Who wants to try a “Blonde” of the Archabbey of Pannonhalma?

 

... ... ist eines von insgesamt vier Biersorten, die der junge Lebensmittelingenieur Martin hier mit seinem Team braut, vermarktet und verkauft.

It is one among four different types of beer that Martin the brewer and his team produce here.

 

Auch Wein ist - noch viel länger, vermutlich schon seit Beginn der tausendjährigen Geschichte des Klosters ...

Wine, too, forms part of the one thousand years of history at the Archabbey of Pannonhalma …

 

... ein Thema entlang der fruchtbaren Hänge des Klosters und seiner Umgebung. Hier werden wir einen Blick in den Rotweinkeller der Abtei ...

… we get to view the red and white wine cellars, respectively …

 

... und dürfen rund acht Weine der Erzabtei auch verkosten. Diese beiden Sorten hier, genannt "Hemina", erzählen überdies eine besondere Geschichte:

… and learn about a new wine label: “Hemina”!

 

The two varieties you see here are called “Hemina”. They tell the story of the drinking cup Hemina, which was a way to measure alcohol intake among the monks of the Holy Benedict; he advised them, when asked how much beer or wine they should drink as monks, to “drink one Hemina a day”. This was the measure of what one would tolerate well, and “drink so that you come closer to God, not move away from Him”.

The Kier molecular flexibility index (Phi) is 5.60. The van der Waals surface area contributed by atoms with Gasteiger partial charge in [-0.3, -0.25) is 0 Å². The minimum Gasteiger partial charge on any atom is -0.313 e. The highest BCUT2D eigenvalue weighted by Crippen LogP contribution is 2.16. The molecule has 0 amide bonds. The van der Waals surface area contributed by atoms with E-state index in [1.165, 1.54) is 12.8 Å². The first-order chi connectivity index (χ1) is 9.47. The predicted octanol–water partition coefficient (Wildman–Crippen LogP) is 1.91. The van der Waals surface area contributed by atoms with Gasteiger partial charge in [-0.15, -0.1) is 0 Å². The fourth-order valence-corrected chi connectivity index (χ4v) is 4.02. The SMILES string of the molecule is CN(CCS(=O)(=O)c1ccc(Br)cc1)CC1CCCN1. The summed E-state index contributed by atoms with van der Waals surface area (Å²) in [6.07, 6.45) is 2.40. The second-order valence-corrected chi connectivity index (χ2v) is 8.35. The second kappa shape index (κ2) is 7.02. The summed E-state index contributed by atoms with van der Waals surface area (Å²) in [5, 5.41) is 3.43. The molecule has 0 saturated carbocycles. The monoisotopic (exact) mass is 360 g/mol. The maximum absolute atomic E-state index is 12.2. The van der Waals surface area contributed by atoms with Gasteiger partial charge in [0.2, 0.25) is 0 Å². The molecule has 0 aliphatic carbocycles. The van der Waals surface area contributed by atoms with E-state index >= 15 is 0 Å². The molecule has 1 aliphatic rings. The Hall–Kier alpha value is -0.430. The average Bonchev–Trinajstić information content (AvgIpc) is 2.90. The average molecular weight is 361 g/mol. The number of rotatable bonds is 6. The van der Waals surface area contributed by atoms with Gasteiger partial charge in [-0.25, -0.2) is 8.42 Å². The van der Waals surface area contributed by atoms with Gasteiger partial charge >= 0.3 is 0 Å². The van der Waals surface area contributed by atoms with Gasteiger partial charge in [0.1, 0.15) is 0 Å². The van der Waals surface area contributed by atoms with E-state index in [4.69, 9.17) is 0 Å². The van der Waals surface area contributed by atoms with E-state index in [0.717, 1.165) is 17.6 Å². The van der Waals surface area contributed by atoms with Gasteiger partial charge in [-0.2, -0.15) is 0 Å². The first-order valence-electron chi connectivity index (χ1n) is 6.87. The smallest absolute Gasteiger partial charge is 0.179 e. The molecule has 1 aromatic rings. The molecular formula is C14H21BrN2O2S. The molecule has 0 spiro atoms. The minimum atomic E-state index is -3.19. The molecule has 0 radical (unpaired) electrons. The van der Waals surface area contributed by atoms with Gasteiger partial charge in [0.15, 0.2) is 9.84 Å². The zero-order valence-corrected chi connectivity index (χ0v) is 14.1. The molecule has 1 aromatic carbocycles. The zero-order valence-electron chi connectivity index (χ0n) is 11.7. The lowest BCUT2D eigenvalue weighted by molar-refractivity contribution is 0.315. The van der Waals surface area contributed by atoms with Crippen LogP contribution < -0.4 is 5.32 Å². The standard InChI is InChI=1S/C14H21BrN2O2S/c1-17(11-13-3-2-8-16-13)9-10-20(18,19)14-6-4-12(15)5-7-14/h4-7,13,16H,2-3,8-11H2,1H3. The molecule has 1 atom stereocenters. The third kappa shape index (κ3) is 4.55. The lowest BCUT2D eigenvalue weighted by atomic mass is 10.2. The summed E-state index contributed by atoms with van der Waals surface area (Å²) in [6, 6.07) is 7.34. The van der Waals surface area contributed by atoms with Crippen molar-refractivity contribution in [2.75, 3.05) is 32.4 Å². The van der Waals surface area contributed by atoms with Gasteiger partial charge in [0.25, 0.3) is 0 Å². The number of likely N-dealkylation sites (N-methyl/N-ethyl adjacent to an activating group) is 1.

A clever statement, I think, and one that we should remember even in modern times. Because even then, the Holy Benedict basically said nothing else than to enjoy alcohol in moderation!

 

Top views from the recently built lookout tower over the Archabbey of Pannonhalma, the village below and Western Hungary.

Finally, to conclude your visit, you can walk past the chapel towards the newly built “Treetop Walk“, and also climb the newly built lookout tower. All these points are well signposted near the visitor centre and the entrance to the abbey itself.

Gemeinsam mit Julia vom Reiseblog Julie en Voyage bin ich "zur goldenen Stunde" auf dem Aussichtsturm ...

The view from the lookout tower in the evening light …

 

... von dort reicht der Blick über die gesamte Landschaft in 360°, sowie den Treetop Walk zu unseren Füßen.

… offers a 360° panorama, including the treetop walk as well as the village of Pannonhalma down below.

 

Vielen Dank auch an Pater Albin ...

Thank you, Father Albin, director of the local boys’ boarding school …

 

... der uns in interessanten Gesprächen durch die Schule der Abtei führt ...

… for taking us around the school building soon welcoming more than 300 students after the summer holidays …

 

... vielen Dank auch an Abt Cyrill für die interessanten Gespräche und die kurze, persönliche Führung hier! Es war uns ein Vergnügen!

… thank you also abbot Cirill, for showing us around and having us as guests at your abbey!

 

Check out even more pictures about our visit to the Archabbey Pannonhalma here:

 

My Hungarian colleague Eva Kisgyorgy, who publishes on “Travellina”, has also written about her impressions of visiting the Archabbey Pannonhalma in Hungarian – and talks especially about the beautiful lavender fields and her experience at Viator Restaurant.

 

Disclaimer: We have been invited by the Austrian Association of Monasteries, Abbeys & Convents “Klösterreich” on this trip to the Pannonhalma. All opinions are my own.